How to Prevent A Mental Health Relapse

Mental health recovery is not a linear process, and it is full of ups and downs. Therefore, a relapse doesn’t necessarily mean a person is back at square one. However, not addressing the issue and letting things just “play out” might in fact put them there. The person might experience what is called an extinction burst. 

That is when the issues become more and more current, and the person gives in little by little. A momentary symptom can affect someone more than they know. That is why no sign is too small, and every problem should be addressed.

What Is Mental Health Relapse?

Relapse is characterized by the display of acute symptoms of a mental disorder that was previously diagnosed. This means that intervention and treatment will most likely be needed, even if not in the same way as before.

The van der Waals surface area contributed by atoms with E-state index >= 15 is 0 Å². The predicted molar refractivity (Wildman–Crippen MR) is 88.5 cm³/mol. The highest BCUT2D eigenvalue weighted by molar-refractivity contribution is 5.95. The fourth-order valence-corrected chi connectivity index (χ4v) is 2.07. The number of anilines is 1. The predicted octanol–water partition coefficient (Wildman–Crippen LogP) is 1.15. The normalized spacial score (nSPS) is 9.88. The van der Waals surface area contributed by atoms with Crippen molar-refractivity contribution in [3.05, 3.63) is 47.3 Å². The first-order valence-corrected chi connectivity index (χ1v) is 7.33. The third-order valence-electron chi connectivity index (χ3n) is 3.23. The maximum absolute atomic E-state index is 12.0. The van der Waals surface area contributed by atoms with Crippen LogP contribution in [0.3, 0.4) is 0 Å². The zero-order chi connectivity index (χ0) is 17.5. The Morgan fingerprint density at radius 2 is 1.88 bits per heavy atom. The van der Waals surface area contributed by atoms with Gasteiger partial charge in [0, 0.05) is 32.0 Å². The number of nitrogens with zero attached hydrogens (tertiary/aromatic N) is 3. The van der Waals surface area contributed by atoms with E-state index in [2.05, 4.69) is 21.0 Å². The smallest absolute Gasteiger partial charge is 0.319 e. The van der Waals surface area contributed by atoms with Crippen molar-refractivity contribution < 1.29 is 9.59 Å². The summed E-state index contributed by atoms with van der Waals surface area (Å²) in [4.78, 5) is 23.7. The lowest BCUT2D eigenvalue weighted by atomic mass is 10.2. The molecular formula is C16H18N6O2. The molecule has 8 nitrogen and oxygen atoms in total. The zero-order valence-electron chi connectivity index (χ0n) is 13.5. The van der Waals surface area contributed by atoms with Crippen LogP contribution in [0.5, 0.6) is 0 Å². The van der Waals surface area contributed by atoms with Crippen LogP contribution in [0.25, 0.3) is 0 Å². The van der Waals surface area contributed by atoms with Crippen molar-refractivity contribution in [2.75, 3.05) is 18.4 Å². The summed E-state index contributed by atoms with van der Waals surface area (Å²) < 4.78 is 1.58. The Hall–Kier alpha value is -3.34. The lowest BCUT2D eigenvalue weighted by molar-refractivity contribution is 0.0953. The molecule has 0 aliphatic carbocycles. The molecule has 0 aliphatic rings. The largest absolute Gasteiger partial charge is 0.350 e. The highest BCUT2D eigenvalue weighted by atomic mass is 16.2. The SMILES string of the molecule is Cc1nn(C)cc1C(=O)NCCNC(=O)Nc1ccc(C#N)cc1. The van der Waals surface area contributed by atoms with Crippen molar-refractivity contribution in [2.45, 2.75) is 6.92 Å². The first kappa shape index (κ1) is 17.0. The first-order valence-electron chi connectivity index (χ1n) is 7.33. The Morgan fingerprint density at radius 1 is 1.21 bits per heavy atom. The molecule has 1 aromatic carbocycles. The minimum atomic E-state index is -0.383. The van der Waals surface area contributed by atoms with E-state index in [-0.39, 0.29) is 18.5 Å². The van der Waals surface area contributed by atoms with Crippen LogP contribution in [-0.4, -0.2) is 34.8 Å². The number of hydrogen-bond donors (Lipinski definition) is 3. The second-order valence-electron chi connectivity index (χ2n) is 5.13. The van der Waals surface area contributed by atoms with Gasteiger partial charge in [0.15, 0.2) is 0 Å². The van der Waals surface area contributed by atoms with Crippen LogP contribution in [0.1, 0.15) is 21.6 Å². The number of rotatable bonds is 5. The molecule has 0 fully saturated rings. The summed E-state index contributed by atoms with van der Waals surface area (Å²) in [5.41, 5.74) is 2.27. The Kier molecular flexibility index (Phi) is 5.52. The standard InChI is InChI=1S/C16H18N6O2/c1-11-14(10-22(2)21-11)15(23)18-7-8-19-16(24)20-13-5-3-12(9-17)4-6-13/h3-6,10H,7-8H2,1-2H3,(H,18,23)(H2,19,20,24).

Each person experiences relapse differently, but for everyone, it is a gradual process rather than a single event and moment. But if lingering, negative feelings take place for longer than two weeks, that might be a sign of possible relapse. 

Anxiety relapse and depression relapse, for instance, will trigger different symptoms and feelings, because they’re completely different disorders. In order to really know if something is up, one needs to know more about their illness and their symptoms.

Early Signs of Mental Health Relapse

There are possible early signs of mental health relapse that are common to multiple disorders. As mentioned, relapse is not a single event, and before things get too serious, there are many red flags to look out for. From subtle ones to clear signs, some of them are: